KSL Movie Show review: ‘The Pigeon Tunnel’ is a brilliant storytelling effort that spy novel lovers will enjoy
Oct 20, 2023, 9:28 AM | Updated: Oct 26, 2023, 12:20 pm
(Photo by Joel C Ryan/Invision/AP)
In the “Kingsman: The Secret Service” movie, Colin Firth states emphatically, “Manners maketh Man.”
I thought about that line while I was watching “The Pigeon Tunnel” — but from a different perspective.
Author David Cornwell learned manners absolutely but for another purpose. He did it to dupe people, as his father Ronnie, a “confidence trickster” (his words not mine), had been fooling people all of David’s life.
So to win the favor of his conman dad, he joined him in his schemes, which led him to become a seasoned liar, which led him into the spy business for Great Britain and eventually writing spy thrillers.
Where “The Pigeon Tunnel” started
In fact, his first few novels were a result of him first being part of England’s MI-5 (the domestic-spy division) in the late ’50s and eventually into MI-6 (foreign division) where he was stationed in West Berlin during the building of the Berlin Wall. But since he was active in the spy service, his bosses insisted he write under a pseudonym. He chose John le Carré because it sounded sexy, mysterious and European.
But before I get too far ahead, it’s important to understand where the title of this Errol Morris documentary comes from. One of Cornwell’s early teenage memories of working alongside his father was visiting a British seaside casino, which was next to a hunting club.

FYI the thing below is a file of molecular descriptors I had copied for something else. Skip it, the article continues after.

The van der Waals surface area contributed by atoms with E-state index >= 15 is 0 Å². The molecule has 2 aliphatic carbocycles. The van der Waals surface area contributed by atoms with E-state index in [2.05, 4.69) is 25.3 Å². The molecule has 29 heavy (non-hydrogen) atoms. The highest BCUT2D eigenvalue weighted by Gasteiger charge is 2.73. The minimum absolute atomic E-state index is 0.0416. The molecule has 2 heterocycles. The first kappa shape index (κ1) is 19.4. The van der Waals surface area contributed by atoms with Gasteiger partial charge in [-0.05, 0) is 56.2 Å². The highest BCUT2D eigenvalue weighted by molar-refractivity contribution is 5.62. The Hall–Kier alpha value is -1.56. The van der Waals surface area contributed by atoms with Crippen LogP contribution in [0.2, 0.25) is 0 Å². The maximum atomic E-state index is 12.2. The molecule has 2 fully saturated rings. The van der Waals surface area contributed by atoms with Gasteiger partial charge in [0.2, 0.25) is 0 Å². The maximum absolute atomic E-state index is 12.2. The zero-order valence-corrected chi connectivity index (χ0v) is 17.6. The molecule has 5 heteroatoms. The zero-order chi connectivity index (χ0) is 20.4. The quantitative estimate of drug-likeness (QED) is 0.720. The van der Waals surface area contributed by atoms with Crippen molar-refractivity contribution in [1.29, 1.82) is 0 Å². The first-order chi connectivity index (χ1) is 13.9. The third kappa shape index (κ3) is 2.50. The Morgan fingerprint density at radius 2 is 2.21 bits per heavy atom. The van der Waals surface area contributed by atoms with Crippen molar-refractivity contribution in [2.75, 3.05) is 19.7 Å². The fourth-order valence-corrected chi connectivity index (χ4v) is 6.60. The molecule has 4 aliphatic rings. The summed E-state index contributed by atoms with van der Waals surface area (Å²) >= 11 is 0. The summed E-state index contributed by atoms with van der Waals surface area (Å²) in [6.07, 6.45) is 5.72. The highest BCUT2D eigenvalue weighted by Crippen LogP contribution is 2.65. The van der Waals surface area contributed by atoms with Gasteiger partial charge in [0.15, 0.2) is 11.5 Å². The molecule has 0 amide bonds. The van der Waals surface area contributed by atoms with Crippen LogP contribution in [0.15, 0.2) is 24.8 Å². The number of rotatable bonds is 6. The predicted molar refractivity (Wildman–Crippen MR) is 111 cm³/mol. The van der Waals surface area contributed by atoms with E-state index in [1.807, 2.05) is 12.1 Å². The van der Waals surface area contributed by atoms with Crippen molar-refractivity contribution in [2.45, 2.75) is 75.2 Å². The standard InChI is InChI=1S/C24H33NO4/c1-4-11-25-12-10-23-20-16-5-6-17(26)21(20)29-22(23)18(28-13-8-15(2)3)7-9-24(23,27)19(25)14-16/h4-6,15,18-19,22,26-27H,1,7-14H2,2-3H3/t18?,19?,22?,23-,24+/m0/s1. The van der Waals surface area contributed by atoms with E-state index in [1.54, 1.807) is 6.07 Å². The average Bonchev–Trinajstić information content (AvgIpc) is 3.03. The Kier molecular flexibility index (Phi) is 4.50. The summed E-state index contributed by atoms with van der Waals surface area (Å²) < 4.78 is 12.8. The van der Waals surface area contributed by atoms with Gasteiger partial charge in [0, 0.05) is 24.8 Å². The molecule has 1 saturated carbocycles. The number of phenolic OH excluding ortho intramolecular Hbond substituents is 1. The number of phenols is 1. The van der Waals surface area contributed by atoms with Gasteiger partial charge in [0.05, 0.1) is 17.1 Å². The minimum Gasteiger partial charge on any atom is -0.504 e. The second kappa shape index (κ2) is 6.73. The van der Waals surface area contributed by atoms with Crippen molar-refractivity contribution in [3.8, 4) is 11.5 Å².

The “sportsmen” would stand on a lawn-covered veranda overlooking the ocean and shoot pigeons as they were released out of an underground tunnel toward the sea.
Sadly, even the ones that managed to escape the shotgun blasts, turned back to the casino rooftop cages (the only home they knew) and tragically went through the process all over again.
Ronnie used the moment to explain to young David, that humans like pigeons could be just as easily conned with the proper amount of charm, wit and polished savior faire. That experience haunted the young Mr. Cornwell for the rest of his life, made him detest his father, but turned him into an imaginative storyteller.
What’s extraordinary about this intimate conversation between Cornwell and Morris, is that he rarely gave interviews. He turned down British knighthood because he thought the whole thing was pompous and duplicitous. He lived so far away to the west of London that his ocean-view country manor was located in a place called Land’s End.
But given his advanced age (late 80s), it appears Cornwell was eager to reveal both the darkest and brightest corners of his fascinating life. He tells stories surrounding his numerous spy novels, most famous of which include “The Spy Who Came in from the Cold” (1963), “Tinker Tailor Soldier Spy” (1974) and “The Night Manager” (1993). Plus, he details how some of his most compelling characters were developed from real people and experiences.
Amazing story, even if it’s not for younger audiences
“The Pigeon Tunnel” is an exceptional effort by a brilliant man to tell his story, warts and all. Perhaps, younger audiences might not find it as compelling, but having grown up reading his spy novels, I was hanging onto every, well-spoken, thought-out word.
“The Pigeon Tunnel” is rated PG-13 for violence, smoking and brief language. Written and directed by Oscar-winning documentarian Errol Morris (“The Fog of War,” “A Brief History of Time”). It was filmed in England, runs 92 minutes and will be in select theaters and streaming on Apple TV+.